Boston’s Museum of Fine Art is showing an exquisite collection of Titians, along with the work of two other fine Venetian painters, on view through August 16, 2009 — Titian, Tintoretto, Veronese: Rivals in Renaissance Venice. Included is Titian’s Supper at Emmaus from the Louvre. A confrontation plays out between a dog and cat beneath the table cloth. The dog is familiar. It is the same type of dog who laps up the blood of Marsyas in Titian’s painting done forty years later. The man standing with his hands in his belt is also familiar. Caravaggio changed his hat and direction of gaze but copied the gesture of both thumbs thrust into the belt for his own witness in both versions of his Supper at Emmaus, here and here. Titian’s tablecloth has a glinting pattern in the weave that must be seen in person to be appreciated. Did he use a screen to apply the geometric pattern? It is unbelievably fine and perfectly modulated as the cloth enters in and out of the light.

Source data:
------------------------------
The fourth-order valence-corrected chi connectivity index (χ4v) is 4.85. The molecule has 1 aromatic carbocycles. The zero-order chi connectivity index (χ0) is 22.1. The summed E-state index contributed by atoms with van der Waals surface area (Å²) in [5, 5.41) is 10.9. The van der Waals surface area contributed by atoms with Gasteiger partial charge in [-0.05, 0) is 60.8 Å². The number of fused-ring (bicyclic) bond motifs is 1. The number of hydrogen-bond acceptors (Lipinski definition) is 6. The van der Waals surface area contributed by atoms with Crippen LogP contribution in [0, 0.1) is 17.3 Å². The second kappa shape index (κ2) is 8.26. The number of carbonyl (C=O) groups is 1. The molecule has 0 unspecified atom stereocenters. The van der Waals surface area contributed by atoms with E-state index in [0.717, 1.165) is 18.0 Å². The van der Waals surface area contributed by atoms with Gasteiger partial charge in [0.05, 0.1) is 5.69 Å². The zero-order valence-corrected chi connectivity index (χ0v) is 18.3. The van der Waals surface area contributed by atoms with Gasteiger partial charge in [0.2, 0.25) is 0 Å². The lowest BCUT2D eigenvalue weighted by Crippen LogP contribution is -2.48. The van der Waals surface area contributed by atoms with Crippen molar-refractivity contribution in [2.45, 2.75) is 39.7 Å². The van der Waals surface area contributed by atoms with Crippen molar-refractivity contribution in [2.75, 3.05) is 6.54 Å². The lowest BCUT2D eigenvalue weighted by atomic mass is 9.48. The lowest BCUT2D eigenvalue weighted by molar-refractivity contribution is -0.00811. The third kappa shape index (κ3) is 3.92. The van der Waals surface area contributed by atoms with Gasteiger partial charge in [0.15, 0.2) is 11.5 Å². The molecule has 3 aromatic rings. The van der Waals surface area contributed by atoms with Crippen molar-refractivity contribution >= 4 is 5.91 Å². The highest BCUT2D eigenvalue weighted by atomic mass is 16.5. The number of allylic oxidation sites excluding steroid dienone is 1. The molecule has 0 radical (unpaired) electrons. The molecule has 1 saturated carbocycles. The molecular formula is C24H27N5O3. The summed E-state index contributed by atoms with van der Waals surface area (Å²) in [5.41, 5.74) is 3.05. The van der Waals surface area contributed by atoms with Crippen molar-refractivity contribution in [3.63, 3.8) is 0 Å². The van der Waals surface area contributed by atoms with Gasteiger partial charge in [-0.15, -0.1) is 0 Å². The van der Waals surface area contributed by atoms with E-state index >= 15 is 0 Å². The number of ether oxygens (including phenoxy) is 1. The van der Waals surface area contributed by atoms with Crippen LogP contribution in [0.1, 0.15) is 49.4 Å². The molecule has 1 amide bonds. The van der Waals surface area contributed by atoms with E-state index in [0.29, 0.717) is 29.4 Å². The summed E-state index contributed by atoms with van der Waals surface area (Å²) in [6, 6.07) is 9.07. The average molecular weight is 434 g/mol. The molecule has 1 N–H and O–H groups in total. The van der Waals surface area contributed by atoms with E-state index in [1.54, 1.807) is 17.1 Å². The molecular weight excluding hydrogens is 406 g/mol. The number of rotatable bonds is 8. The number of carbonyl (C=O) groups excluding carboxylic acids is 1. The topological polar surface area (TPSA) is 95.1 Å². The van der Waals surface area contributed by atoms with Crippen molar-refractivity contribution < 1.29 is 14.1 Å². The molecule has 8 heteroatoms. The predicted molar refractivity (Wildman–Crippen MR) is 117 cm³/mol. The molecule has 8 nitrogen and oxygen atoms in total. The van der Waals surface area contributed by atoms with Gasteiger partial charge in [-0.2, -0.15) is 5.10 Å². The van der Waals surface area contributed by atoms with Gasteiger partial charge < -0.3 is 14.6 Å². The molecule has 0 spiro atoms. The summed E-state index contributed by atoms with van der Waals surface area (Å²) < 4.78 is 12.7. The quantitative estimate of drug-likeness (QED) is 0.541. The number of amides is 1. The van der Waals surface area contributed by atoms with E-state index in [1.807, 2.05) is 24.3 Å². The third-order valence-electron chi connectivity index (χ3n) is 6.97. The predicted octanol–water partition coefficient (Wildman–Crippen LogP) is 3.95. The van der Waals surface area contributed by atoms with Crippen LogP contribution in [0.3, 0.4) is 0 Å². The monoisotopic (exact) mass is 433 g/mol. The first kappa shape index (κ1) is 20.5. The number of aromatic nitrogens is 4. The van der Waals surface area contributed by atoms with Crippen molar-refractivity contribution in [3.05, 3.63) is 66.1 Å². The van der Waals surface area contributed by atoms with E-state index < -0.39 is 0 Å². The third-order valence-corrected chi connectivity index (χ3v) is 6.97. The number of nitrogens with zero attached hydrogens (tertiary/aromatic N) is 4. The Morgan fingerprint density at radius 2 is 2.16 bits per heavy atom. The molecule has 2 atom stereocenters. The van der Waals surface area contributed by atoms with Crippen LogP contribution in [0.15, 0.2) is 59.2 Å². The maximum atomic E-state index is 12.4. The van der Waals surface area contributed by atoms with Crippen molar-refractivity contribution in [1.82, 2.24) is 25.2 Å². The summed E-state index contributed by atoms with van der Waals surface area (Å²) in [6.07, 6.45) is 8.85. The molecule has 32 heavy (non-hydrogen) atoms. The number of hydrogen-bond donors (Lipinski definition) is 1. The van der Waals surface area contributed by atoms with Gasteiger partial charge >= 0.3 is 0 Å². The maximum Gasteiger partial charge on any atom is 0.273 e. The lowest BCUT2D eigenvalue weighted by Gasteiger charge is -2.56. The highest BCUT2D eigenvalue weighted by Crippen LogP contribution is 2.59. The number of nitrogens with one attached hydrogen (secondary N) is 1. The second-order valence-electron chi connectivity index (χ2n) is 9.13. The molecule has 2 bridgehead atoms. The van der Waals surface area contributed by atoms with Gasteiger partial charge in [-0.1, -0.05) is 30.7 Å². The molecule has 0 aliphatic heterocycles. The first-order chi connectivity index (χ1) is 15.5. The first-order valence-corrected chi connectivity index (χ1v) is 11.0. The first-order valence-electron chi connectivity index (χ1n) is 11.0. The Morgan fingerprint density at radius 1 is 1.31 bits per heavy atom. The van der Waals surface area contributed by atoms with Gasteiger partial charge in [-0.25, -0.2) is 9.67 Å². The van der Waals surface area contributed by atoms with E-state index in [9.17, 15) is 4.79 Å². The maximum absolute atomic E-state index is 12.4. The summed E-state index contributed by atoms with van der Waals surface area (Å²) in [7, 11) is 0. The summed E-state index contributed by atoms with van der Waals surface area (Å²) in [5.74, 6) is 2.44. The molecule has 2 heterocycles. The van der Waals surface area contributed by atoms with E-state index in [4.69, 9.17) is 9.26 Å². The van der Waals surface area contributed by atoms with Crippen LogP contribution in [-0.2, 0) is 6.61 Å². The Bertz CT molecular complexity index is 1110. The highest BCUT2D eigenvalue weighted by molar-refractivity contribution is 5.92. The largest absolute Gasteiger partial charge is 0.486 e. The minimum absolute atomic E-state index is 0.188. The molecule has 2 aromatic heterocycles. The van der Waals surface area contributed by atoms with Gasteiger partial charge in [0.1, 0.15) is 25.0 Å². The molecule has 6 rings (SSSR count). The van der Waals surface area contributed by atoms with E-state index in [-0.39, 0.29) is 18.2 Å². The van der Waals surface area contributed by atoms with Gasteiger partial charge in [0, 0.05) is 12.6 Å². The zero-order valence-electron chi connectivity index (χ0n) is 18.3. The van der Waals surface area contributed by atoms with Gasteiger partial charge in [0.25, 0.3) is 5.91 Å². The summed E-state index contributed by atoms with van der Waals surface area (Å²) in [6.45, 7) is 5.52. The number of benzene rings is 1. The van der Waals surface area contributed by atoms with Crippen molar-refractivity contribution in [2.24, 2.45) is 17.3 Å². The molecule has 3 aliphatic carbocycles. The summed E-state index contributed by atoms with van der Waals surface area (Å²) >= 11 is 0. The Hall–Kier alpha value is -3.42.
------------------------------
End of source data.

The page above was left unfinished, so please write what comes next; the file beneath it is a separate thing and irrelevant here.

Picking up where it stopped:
ABOVE: Titian’s Supper at Emmaus – 1535, gouache copies, 7.25 x 5.5 in (18.42 x 13.97 cm), 4/12/2009